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Hydrate and recycle: Take care of your health and the environment these holidays

Many South Africans have set off for their annual holiday. Sensible travellers will ensure their beach bags and hiking rucksacks contain sunscreens and hats to protect them and their families from the summer sun, and water to slake their thirst and fend off dehydration.
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On average, 60% of an adult’s body weight is composed of water. As such, the liquid plays a key role in our body, helping our cells, our tissue and our organs to function.

Bottled water is a healthy, guilt-free alternative to sugary carbonated beverages when it comes the delivering the hydration-on-the-go our bodies need during the warmer summer months. In addition, recycling the bottle can reduce its environmental footprint by 25% and ensure it does not contribute to marine pollution.

This is the message from South African National Bottled Water Association (Sanbwa) executive director, Charlotte Metcalf, who urges holidaymakers to heed the anti-littering billboards and posters officials will most certainly have erected in car parks, along boulevards and sidewalks, and on poles thrust into the beach sand itself.


Metcalf pointed to Marine Litter’s article dispelling the numerous myths and urban legends about marine litter. This lists several ways holidaymakers, especially beachgoers, can all play their part in tackling marine litter while on holiday on the beach as well as everyday:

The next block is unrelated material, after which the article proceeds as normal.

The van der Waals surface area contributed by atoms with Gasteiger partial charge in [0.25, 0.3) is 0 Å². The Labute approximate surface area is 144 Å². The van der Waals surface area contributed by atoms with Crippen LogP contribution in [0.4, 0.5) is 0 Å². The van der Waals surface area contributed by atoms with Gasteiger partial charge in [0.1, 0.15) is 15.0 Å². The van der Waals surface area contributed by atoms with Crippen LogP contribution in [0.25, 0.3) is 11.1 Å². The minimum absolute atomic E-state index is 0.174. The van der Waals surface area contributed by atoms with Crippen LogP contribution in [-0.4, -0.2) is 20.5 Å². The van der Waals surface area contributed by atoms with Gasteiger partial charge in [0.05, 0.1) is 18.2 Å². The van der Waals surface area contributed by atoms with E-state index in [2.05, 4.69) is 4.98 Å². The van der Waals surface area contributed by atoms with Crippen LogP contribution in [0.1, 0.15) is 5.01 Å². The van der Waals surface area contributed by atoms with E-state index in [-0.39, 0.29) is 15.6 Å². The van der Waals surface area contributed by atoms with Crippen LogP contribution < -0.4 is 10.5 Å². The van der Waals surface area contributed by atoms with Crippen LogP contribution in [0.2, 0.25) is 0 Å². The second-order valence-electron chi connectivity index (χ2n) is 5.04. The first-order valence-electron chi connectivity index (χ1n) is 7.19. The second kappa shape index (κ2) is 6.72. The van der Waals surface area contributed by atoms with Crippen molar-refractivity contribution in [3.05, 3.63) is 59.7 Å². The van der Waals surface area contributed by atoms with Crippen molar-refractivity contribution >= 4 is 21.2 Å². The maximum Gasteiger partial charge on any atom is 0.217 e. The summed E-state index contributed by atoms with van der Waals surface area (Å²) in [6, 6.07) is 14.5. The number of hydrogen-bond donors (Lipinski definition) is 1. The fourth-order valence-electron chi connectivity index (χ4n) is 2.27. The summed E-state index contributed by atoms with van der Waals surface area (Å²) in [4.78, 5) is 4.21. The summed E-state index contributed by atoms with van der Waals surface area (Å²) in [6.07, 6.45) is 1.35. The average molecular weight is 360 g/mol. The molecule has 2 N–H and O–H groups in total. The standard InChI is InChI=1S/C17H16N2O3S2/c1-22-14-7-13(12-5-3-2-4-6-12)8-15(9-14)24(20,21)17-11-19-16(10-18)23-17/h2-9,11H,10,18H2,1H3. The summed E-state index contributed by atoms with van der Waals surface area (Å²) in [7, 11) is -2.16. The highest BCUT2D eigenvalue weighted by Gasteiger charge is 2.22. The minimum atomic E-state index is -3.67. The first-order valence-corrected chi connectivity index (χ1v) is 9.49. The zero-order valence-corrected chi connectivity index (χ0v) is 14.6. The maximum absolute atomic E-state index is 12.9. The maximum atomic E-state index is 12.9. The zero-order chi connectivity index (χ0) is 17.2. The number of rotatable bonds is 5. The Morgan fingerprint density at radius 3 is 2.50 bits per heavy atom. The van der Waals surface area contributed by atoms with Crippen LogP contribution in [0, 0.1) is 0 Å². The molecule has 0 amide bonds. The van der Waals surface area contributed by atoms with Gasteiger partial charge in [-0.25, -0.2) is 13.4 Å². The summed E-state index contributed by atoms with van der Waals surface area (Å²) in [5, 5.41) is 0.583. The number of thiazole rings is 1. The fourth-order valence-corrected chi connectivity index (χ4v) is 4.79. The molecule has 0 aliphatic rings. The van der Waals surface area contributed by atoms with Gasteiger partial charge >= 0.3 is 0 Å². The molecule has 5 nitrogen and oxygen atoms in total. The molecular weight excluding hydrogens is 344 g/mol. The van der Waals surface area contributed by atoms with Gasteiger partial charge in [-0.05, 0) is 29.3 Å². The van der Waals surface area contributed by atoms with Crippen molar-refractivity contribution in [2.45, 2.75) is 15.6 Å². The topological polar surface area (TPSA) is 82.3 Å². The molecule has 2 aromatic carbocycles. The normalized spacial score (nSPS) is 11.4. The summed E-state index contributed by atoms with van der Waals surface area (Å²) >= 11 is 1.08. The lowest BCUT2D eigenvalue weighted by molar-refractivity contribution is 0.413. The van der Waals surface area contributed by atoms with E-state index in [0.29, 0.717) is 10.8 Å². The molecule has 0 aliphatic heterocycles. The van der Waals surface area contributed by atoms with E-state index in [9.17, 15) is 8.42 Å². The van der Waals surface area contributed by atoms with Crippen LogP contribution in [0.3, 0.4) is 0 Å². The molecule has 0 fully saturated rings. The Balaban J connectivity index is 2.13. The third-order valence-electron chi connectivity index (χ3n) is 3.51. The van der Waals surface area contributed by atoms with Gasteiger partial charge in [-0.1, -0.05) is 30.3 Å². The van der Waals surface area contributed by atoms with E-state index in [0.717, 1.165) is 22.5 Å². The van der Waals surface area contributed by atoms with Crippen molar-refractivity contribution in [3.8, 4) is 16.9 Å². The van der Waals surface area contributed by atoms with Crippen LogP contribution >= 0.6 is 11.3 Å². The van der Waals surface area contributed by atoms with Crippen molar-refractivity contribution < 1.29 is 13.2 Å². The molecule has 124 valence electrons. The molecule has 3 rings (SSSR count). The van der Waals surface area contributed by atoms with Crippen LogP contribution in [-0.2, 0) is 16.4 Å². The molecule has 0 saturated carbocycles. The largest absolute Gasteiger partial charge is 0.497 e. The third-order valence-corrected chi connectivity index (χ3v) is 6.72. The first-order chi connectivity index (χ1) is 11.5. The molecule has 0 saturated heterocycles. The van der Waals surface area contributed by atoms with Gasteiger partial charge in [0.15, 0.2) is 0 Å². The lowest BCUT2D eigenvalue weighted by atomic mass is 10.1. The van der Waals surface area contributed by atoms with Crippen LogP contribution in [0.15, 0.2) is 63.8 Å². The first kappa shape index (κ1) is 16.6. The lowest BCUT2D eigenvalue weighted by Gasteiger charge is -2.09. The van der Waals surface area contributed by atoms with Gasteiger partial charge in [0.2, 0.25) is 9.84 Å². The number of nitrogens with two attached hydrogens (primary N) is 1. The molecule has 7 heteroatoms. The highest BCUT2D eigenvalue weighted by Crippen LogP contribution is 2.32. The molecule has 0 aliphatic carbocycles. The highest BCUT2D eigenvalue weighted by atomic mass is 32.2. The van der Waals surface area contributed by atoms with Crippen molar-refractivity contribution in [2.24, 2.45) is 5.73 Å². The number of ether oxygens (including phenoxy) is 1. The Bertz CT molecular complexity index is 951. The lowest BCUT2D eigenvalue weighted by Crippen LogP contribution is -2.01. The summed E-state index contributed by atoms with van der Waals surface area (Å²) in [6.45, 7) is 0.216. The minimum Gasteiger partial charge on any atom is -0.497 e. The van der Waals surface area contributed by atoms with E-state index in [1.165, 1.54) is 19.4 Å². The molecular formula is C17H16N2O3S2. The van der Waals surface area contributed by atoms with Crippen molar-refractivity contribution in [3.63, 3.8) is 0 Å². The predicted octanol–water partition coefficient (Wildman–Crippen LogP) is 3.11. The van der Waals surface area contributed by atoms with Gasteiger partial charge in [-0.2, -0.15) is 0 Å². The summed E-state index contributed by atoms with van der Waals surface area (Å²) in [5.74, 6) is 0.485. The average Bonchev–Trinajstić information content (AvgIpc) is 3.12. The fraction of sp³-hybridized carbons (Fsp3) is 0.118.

• Be an educated consumer. Dispose of your waste in a responsible manner so that it doesn’t end up in the ocean.

  • Reduce your use of unnecessary single-use plastics by choosing reusable items, carry a shopping bag, use a reusable coffee cup and purchase less food wrapped in unnecessary plastics.

  • Sort and recycle your plastics – recycled plastic means less plastic being produced and entering the environment. It seems obvious, but we could do a better job of it.

  • Take on and/or support direct action – participate in a local recycling programmes or beach cleanups. Support international campaigns that help remove plastic directly from the environment and prevent it becoming marine litter.


Metcalf said Sanbwa’s environmental stewardship protocols address measures to ensure source sustainability and protection, water usage minimisation, energy efficiency, solid waste minimisation and support post-consumer recycling initiatives.

“The best way to ensure you are being environmentally responsible when consuming bottled water is to look for the Sanbwa logo on the bottle. Alternatively, seek out the resin code which must be embossed into the bottle within the ‘recycle’ triangle. Those numbered 1, 2, 4, 5 and 6 are most often used for food and beverage packaging in South Africa, are therefore safe to come into contact with your food and beverages, and can be recycled, so please do,” Metcalf concluded.

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